Fires have four elements in order to exist. They must have oxygen, heat, a chemical reaction and fuel. In order to successfully extinguish a fire, one of these elements must be taken away, that is, extinguished.
There are five different classes of fires. These fires are lettered A, B, C, D and K. Each of these fires has a different fuel.
Class A fires comprise of ordinary combustibles, occurring in wood, paper, plastic, trash or cloth.
Class B fires are comprised of flammable liquids and gases, which include gasoline, paint, petroleum oil, propane, and butane (cooking oil and grease are not included in class B).
Class C is comprised of fires that involve electrical equipment such as home appliances (often kitchen related), motors, and transformers.
Class D fires are caused by Combustible Metals ; that is, materials such as potassium, magnesium, sodium and aluminum.
Class K fires occur due to cooking oils and grease, including animal and vegetables fats.
Next, there are six main kinds of fire extinguishers. Having a basic understanding of each kind of extinguisher will help you determine what kind you may need to purchase for the safety of your family and home.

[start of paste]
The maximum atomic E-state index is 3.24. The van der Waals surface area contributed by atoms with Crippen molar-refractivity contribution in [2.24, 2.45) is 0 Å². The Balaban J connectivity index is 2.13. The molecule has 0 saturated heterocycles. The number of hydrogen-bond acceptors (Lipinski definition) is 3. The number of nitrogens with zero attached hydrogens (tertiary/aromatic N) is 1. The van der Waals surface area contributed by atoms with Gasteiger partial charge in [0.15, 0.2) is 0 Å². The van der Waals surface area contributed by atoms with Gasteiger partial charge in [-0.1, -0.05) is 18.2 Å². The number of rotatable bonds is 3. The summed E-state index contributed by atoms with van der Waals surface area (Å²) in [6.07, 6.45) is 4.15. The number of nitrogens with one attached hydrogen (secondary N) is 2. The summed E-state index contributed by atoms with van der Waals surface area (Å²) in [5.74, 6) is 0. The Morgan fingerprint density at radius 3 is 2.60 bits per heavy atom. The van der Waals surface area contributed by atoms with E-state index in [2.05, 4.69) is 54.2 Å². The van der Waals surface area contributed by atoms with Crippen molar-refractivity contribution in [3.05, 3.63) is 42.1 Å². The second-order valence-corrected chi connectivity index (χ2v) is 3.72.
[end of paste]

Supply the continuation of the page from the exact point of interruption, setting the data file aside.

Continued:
The first type of extinguisher uses water or foam. These extinguishers take away the heat, and the foam extinguishers also separate the oxygen. Water extinguishers can only be used on class A fires; if they are used on other types they can actually do more harm than good. Foam extinguishers can be used on classes A and B only.
The next type of extinguisher is a carbon dioxide extinguisher. It takes away the heat, as well as dispersing the oxygen. It is recommended they be used on class B and C fires; they often prove to be unsuccessful on class A fires.
The third type of fire extinguisher is one that utilizes dry chemicals. They work by disrupting the chemical reaction of the fire. This kind of extinguisher is popular because it has proven to be effective on classes A, B, and C fires. Be sure to use a multipurpose dry chemical extinguisher…a simple dry chemical extinguisher will not work on class A fires.
Wet chemical fire extinguishers are effective on class K and sometimes class A fires as well. They were originally invented to aid in commercial kitchen or deep fat fryers, which often found in fast food joints or restaurants.
Clean agent fire extinguishers have halon agents as well as agents that are good for the environment. These extinguishers are often used on class B and C fires, though large clean agent extinguishers can be effective on class A fires as well.
Finally, dry powder extinguishers are often used only on class D fires or combustible metal fires. These extinguishers remove the heat in addition to separating fuel from the oxygen.